When a pure liquid is kept in a closed vessel (in which no air is present) the liquid evaporates to give the vapours.
The molecules of the liquid which possess high kinetic energy have a tendency to change to vapour state.
After some time a dynamic equilibrium is established between liquid and vapours.
At Equilibrium
rate of evaporation = rate of condensation.
H_{2}O (ℓ) ⇌ H_{2}O (g)
The pressure that the vapours exert at equilibrium on the walls of the container or on the surface of the liquid is called the vapour pressure of the liquid at that temperature, Figure (a).
Case 1: What would happen to the vapour pressure of the liquid if we take a bigger container, Figure (b) or a wider container, Figure (c).
Key concept: When the liquid is in equilibrium with vapours,
Liquid ⇌ Vapours,
the K_{p} of the system is K_{p} = P_{v},
where P_{v} is the vapour pressure.
We know that K_{p} for a given chemical equilibrium is a constant and only depends on temperature. Therefore the vapour pressure of the liquid is a constant and does not depend on the nature of the vessel used and that it only depends on temperature.
Case 2: Take a vessel with the same liquid as in case 1 and cover it with a glass plate (of negligible weight) having a hole in it. Would the vapour pressure be the same now?
Key concept: Well, the liquid system is the same and the temperature is also same. Therefore, the vapour pressure should be same. The vapour pressure of a liquid is independent of the surface area exposed on top of the liquid surface provided the surface area exposed should not be zero.
The vapour pressure of liquid depends upon
(i) Nature of the Liquid: When the intermolecular forces of attractions are stronger then the vapour pressure will be low because less number of molecules can leave the liquid.
Out of C_{2}H_{5}OH, CH_{3}OCH_{3}, CH_{3}CHO the one with highest vapour pressure is CH_{3}OCH_{3} and the one with lowest vapour pressure is C_{2}H_{5}OH because in C_{2}H_{5}OH there is hydrogen bonding leading to strongest intermolecular forces where as in CH_{3}OCH_{3} there is Vander Waals forces leading to weakest intermolecular forces.
Decreasing order of vapour pressure of few liquids is
Fig: HBonding in Methanol
(ii) Temperature: Higher the temperature, greater would be the vapour pressure.
This is because when temperature is raised, kinetic energy of the molecules increase and therefore the number of molecules leaving surface of liquid, is large.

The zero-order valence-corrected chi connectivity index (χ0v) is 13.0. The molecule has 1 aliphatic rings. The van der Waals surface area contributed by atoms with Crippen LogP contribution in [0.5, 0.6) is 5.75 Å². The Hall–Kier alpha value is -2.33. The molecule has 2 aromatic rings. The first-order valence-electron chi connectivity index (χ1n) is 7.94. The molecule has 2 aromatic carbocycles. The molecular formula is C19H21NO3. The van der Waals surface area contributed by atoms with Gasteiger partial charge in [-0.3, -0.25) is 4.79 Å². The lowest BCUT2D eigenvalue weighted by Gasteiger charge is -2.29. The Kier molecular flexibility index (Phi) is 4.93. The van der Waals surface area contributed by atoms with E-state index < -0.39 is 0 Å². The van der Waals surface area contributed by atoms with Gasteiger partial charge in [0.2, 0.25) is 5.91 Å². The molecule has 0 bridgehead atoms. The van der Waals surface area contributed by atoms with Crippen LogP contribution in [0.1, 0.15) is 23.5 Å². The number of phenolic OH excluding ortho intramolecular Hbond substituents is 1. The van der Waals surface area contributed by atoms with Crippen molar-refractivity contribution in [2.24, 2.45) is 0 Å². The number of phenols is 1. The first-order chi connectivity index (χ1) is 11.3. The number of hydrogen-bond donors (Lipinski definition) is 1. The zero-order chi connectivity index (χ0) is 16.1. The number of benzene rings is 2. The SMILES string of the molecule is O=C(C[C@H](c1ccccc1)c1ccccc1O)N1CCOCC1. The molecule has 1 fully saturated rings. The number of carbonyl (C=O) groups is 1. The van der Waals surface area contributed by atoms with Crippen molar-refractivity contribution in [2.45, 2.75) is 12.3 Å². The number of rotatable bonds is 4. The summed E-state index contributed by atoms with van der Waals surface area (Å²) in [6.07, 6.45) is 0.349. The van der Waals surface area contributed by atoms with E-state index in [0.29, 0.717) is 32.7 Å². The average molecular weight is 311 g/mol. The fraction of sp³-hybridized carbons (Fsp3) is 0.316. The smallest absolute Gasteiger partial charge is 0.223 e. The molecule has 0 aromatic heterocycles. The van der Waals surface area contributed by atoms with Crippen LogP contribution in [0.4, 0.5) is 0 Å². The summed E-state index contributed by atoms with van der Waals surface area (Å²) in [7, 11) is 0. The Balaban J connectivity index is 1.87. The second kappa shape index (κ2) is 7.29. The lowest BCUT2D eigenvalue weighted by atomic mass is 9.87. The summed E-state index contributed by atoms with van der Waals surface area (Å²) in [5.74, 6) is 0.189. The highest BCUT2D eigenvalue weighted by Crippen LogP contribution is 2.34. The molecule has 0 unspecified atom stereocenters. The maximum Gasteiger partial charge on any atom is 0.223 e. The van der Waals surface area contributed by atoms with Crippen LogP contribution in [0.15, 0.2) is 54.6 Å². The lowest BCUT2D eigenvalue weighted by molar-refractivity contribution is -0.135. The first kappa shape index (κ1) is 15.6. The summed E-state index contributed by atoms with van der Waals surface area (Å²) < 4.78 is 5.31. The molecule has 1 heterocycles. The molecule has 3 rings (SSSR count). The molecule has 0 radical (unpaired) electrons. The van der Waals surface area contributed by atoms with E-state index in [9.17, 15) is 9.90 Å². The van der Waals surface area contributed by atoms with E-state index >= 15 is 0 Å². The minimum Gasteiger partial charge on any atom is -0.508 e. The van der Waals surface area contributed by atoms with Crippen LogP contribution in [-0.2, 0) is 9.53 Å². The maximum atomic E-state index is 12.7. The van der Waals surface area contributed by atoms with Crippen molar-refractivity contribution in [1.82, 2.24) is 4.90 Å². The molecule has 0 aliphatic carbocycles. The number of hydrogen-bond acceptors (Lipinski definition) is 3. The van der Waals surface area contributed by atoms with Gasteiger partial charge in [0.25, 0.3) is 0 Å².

The Clausius Clapeyron equation tells very clearly that as temperature increases the right hand side remains highly and thereby vapour pressure increases.
This equation is,
which tells as to how vapour pressure changes with nature of liquid and temperature when vapour pressure is low then the temperature at which the liquid would boil will be high. In the above equation P_{1} and P_{2} are vapour pressure of liquid at T_{1} and T_{2} respectively, ΔHv, heat of vaporization and R is gas constant.
Fig: Example of Liquid in Liquid Solution
Liquid Solution is formed when we dissolve a solid, liquid or gas in a particular liquid solvent.
Vapour Pressure of liquid solutions is defined as the pressure exerted by the vapours on the liquid solvent when kept in equilibrium and a certain temperature.
Some characteristics of the vapour pressure of liquid solutions are as follows:
Fig: Vapour pressure equilibrium in different solution
Liquid solution can contain volatile solute and solvent as well. In most cases, the solvent is volatile in nature and the solute left out to be nonvolatile.
Vapour pressure can be evaluated in two cases which are:
Vapour Pressure of LiquidLiquid Solutions
To find out vapour pressure of the liquidliquid solution, we take two volatile liquid solutions and name their liquid component as A and B. When we place the volatile liquid with their components in a closed vessel, we find that equilibrium is established between the liquid phase and vapour phase.
Suppose P_{total} is the overall vapour pressure at an equilibrium state and let P_{A} and P_{B} be the partial vapour pressures of components A and B respectively.
Applying Dalton’s law of partial pressure the total vapour pressure of the solution will be
P_{solution} = P_{A} + P_{B}
Where P_{A} and P_{B} are the partial vapour pressures of A and B.
Adding further, the mole fraction of respective components is x_{A} and x_{B }respectively.
To evaluate vapour pressure of volatile liquids, we use Raoult’s Law.
Raoult’s law states that:
View AnswerA solvent’s partial vapour pressure in a solution (or mixture) is equal or identical to the vapour pressure of the pure solvent multiplied by its mole fraction in the solution.
Mathematically, Raoult’s law equation is written as:
P_{solution} = Χ_{solvent }P^{0}_{solvent}
Where,
P_{solution} = vapour pressure of the solution
Χ_{solvent} = mole fraction of the solvent
P^{0}_{solvent} = vapour pressure of the pure solvent
Let's understand this by looking at the example below:
Let two volatile liquids A and B dissolve each other to form an ideal solution. Then the vapours above the solution will contain the vapours of A and B. Applying Dalton’s law of partial pressure the total vapour pressure of the solution will be
P_{solution} = P_{A} + P_{B}
Where,
P_{A} and P_{B} are the partial vapour pressures of A and B.
Solution being dilute (Condition for ideality) Raoult’s law can be applied.
Raoult’s law for binary solutions state that
The vapour pressure of any volatile constituent of a binary solution at any given temperature is equal to the product of the vapour pressure of pure constituent and its mole fraction
P_{A} = P^{º}_{A} X_{A}
P_{B} = P^{º}_{B} X_{B}
Where:
Hence, 𝑃 (Solution) 𝑜𝑟 P_{s} = P_{A}^{0} X_{A} + P_{B}^{0} X_{B}
Also, P_{s} = P^{0}_{A}(1X_{B}) + P^{0}_{B}X_{B}
⇒ P_{s} = P^{0}_{A}+(P^{0}_{B}  P^{0}_{A})X_{B}
This equation is of the form y = mx + c. The value of m (slope) may be (+ve) or (–ve) depending upon whether P^{0}_{B} > P^{0}_{A} (m = + ve) or P^{0}_{B} < P^{0}_{A} (m = –ve).